Instacart workers will walk out on Monday for better sick leave and virus protections
Instacart shoppers are organizing a work stoppage Monday because they say the grocery delivery company has not done enough to ensure their safety during the coronavirus outbreak, as first reported by Vice.
The workers say they will refuse to accept new orders through the Instacart app until the company adds a $5-per-order hazard payment, expands its paid sick leave policy, and provides them with protective gear including hand sanitizer and disinfectant wipes.
In an interview with The Verge, lead organizer Vanessa Bain said the group is not only trying to protect existing Instacart shoppers, but new shoppers as well. It’s not the first time workers have staged a walkout, but she says the stakes are much higher now. “The mood is a lot more somber,” says Bain, who has been an Instacart shopper for four years. “Usually it’s high energy and people are really enthusiastic. Right now people are doing this literally to save their lives.”
Instacart announced plans earlier this week to hire an additional 300,000 workers to keep up with exploding demand for grocery delivery. “The last few weeks have been the busiest in Instacart’s history,” Instacart founder and CEO Apoorva Mehta said in a statement.
Adding that many new workers is “predatory,” Bain says, with many people suddenly unemployed due to coronavirus shutdowns who are desperate for work, but may not be prepared for the rigors of the job.
“This work requires a high degree of skill,” she says. “People like myself, who are veteran shoppers will tell you the past three weeks have been the most overwhelming, stress-inducing weeks we’ve ever seen. It’s a really hard job right now. It’s unsafe for the existing workforce, but instead of prioritizing health and safety they’re bringing in more people.”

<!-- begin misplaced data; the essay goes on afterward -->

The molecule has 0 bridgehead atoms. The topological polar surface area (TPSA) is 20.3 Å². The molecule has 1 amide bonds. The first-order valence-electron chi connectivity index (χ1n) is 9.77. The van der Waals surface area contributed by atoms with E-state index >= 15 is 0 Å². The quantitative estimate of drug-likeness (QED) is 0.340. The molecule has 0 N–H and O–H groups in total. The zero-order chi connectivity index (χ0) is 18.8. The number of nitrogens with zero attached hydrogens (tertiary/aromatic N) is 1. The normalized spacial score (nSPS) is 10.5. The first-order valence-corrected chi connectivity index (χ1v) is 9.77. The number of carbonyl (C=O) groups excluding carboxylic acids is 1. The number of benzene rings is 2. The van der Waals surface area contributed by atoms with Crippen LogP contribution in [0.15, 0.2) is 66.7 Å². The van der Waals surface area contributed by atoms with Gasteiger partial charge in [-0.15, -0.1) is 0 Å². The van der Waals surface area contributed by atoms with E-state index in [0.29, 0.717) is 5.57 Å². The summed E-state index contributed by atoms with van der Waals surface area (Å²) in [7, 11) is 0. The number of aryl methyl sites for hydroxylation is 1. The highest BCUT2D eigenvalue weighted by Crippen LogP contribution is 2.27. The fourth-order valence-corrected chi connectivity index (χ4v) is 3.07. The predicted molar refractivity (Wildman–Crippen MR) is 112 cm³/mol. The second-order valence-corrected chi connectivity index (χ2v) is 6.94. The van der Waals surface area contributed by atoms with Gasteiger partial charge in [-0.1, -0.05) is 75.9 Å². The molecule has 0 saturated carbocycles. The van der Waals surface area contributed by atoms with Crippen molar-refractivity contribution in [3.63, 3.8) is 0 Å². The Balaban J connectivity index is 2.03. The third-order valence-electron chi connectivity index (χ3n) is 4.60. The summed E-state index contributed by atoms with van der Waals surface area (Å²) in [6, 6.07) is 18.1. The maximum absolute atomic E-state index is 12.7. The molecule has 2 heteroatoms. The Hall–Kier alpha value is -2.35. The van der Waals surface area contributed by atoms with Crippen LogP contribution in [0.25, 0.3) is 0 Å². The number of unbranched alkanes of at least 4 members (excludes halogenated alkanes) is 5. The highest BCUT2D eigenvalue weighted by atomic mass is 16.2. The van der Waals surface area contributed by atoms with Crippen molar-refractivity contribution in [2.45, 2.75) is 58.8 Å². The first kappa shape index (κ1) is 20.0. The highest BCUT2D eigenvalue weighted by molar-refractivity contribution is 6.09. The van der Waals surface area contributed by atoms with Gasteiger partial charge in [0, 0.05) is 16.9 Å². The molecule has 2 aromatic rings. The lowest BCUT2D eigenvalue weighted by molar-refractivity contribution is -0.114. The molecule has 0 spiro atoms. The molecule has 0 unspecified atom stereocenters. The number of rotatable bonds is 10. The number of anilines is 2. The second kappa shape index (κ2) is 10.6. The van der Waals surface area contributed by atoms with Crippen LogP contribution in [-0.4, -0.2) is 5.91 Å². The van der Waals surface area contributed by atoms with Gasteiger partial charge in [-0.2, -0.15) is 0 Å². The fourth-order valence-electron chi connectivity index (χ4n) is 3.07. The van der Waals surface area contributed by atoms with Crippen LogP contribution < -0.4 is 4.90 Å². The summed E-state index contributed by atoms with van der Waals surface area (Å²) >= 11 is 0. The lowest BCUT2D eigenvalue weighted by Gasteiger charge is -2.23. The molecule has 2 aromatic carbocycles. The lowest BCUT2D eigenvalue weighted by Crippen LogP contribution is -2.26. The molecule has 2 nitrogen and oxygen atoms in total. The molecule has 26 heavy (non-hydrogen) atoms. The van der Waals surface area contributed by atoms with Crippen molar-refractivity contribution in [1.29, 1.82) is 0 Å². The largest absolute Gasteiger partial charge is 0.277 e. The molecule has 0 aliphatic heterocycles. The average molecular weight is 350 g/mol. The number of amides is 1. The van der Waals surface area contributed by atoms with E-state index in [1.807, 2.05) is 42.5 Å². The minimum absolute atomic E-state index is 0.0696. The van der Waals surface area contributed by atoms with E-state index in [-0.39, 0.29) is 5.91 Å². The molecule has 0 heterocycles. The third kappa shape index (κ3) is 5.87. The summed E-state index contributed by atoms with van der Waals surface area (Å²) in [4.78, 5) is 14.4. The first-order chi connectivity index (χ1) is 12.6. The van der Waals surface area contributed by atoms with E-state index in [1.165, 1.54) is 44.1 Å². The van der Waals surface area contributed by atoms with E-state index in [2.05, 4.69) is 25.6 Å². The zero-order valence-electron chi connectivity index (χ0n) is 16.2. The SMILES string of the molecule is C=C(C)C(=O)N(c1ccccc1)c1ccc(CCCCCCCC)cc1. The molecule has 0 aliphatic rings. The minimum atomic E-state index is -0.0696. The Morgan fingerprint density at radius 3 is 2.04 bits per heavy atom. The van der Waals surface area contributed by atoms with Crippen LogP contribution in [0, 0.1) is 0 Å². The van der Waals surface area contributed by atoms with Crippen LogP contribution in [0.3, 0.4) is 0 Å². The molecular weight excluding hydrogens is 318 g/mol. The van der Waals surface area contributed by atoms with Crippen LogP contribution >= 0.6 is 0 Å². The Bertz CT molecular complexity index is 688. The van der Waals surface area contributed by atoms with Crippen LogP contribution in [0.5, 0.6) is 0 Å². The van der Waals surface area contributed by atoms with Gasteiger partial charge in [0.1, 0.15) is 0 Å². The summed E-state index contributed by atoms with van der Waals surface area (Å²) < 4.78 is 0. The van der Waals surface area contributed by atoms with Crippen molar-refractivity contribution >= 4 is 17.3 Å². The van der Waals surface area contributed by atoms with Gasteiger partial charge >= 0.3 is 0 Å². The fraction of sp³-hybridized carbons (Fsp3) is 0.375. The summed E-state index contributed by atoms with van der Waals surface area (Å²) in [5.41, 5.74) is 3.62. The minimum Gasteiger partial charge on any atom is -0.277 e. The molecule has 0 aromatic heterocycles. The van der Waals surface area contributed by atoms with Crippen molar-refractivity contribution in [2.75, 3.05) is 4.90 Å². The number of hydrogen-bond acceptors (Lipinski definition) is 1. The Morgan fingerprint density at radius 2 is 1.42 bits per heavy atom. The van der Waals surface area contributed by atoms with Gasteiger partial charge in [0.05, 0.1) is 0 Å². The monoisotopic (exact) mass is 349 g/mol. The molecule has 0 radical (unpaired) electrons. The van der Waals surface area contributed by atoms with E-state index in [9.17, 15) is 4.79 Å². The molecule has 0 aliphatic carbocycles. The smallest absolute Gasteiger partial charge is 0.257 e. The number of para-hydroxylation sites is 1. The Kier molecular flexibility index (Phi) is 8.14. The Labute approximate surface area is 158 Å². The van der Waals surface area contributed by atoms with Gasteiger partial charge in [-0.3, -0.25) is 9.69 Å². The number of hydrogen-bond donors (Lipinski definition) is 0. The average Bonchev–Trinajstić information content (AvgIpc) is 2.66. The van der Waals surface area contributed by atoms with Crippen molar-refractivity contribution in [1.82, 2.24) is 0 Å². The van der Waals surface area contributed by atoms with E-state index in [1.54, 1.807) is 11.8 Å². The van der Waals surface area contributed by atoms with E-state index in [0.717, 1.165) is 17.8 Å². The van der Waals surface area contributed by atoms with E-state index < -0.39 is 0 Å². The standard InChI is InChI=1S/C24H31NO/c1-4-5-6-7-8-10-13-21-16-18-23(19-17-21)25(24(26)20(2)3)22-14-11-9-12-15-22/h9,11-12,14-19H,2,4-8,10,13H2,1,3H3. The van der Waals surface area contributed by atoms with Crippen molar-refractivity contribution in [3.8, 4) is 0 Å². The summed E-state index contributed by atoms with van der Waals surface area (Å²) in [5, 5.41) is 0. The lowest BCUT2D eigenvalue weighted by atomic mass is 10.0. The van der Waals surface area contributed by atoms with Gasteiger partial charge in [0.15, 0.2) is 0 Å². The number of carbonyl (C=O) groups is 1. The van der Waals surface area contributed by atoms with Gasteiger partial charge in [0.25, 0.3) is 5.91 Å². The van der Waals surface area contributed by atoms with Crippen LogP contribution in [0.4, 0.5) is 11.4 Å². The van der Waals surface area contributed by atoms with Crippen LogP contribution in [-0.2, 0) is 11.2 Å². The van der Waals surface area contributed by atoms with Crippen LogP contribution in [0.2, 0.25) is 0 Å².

The company announced on March 9th it was giving 14 days of paid leave to any part-time workers or shoppers who had been diagnosed with COVID-19 or who have been put into mandatory quarantine. Previously, that leave was only available through April 8th, but the company said in a new blog post today that it would extend the benefit through May 8th.
“The health and safety of our entire community — shoppers, customers, and employees — is our first priority,” an Instacart spokesperson said in an email to The Verge. “Our goal is to offer a safe and flexible earnings opportunity to shoppers, while also proactively taking the appropriate precautionary measures to operate safely.”
In addition to extending the sick leave benefit, Instacart introduced a bonus program, which will be based on hours worked between March 15th and April 15th and range from $25 to $200, and additional promotions for full-service shoppers to earn more based on regional demand. It’s also implementing contactless alcohol delivery and added a “safety incidents” section to its app where shoppers can report problems.
Bain said the sick leave policy requiring a positive coronavirus test was insufficient. Because tests are not widely available and many don’t have health insurance, lots of shoppers will likely continue to work even if they’re symptomatic.
Bain added that she and fellow organizers have been “screaming into the void” about the company’s lack of sick leave or paid time off. They’ve previously held four walkout events to protest the conditions. But she says the idea of working conditions in the gig economy was sort of abstract for a lot of people until the coronavirus made it plain how the lack of protections could affect everyone.
“I think a broader section of society cares about this right now,” she says. “Not only are they thinking ‘is this safe for the worker,’ but now they realize ‘hey that worker is putting their hands on things that are coming into my house.’ They’re much more tuned into it now: If an Instacart shopper goes to work sick, they can get other people sick.”
Bain herself had to stop taking orders for Instacart because she lives with her elderly grandparents and didn’t want to put them at risk. “We’re really in a situation where the people who can least afford it are exposing themselves all day long to grocery stores, some of the most dangerous places to be in the country.”
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